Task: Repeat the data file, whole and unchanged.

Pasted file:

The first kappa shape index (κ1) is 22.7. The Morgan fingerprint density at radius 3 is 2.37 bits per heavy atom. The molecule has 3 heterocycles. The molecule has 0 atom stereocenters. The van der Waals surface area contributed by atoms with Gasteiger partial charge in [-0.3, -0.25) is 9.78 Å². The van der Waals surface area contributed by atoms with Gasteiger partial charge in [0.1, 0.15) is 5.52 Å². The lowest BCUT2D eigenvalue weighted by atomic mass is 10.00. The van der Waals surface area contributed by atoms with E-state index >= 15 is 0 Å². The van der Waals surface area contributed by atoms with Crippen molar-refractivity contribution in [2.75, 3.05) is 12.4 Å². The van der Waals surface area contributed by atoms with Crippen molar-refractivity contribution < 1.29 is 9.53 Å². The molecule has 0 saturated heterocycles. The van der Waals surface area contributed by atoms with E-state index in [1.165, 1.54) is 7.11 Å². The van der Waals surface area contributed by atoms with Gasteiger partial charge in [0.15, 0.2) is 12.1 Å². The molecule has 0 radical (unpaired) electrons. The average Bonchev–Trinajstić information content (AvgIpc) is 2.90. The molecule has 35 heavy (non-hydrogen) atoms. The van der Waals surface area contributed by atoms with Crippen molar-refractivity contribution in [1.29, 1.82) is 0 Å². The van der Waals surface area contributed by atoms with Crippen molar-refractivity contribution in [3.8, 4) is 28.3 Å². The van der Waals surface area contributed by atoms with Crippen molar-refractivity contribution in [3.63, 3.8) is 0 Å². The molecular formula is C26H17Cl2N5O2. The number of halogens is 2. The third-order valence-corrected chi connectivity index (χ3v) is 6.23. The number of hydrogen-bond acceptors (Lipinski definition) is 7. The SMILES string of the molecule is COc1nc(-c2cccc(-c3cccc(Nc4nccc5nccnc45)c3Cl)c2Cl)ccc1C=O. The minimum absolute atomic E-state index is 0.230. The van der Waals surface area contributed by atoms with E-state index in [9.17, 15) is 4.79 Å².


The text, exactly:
The first kappa shape index (κ1) is 22.7. The Morgan fingerprint density at radius 3 is 2.37 bits per heavy atom. The molecule has 3 heterocycles. The molecule has 0 atom stereocenters. The van der Waals surface area contributed by atoms with Gasteiger partial charge in [-0.3, -0.25) is 9.78 Å². The van der Waals surface area contributed by atoms with Gasteiger partial charge in [0.1, 0.15) is 5.52 Å². The lowest BCUT2D eigenvalue weighted by atomic mass is 10.00. The van der Waals surface area contributed by atoms with E-state index >= 15 is 0 Å². The van der Waals surface area contributed by atoms with Crippen molar-refractivity contribution in [2.75, 3.05) is 12.4 Å². The van der Waals surface area contributed by atoms with Crippen molar-refractivity contribution < 1.29 is 9.53 Å². The molecule has 0 saturated heterocycles. The van der Waals surface area contributed by atoms with E-state index in [1.165, 1.54) is 7.11 Å². The van der Waals surface area contributed by atoms with Gasteiger partial charge in [0.15, 0.2) is 12.1 Å². The molecule has 0 radical (unpaired) electrons. The average Bonchev–Trinajstić information content (AvgIpc) is 2.90. The molecule has 35 heavy (non-hydrogen) atoms. The van der Waals surface area contributed by atoms with Crippen molar-refractivity contribution in [1.29, 1.82) is 0 Å². The van der Waals surface area contributed by atoms with Crippen molar-refractivity contribution in [3.8, 4) is 28.3 Å². The van der Waals surface area contributed by atoms with Crippen molar-refractivity contribution in [3.63, 3.8) is 0 Å². The molecular formula is C26H17Cl2N5O2. The number of halogens is 2. The third-order valence-corrected chi connectivity index (χ3v) is 6.23. The number of hydrogen-bond acceptors (Lipinski definition) is 7. The SMILES string of the molecule is COc1nc(-c2cccc(-c3cccc(Nc4nccc5nccnc45)c3Cl)c2Cl)ccc1C=O. The minimum absolute atomic E-state index is 0.230. The van der Waals surface area contributed by atoms with E-state index in [9.17, 15) is 4.79 Å².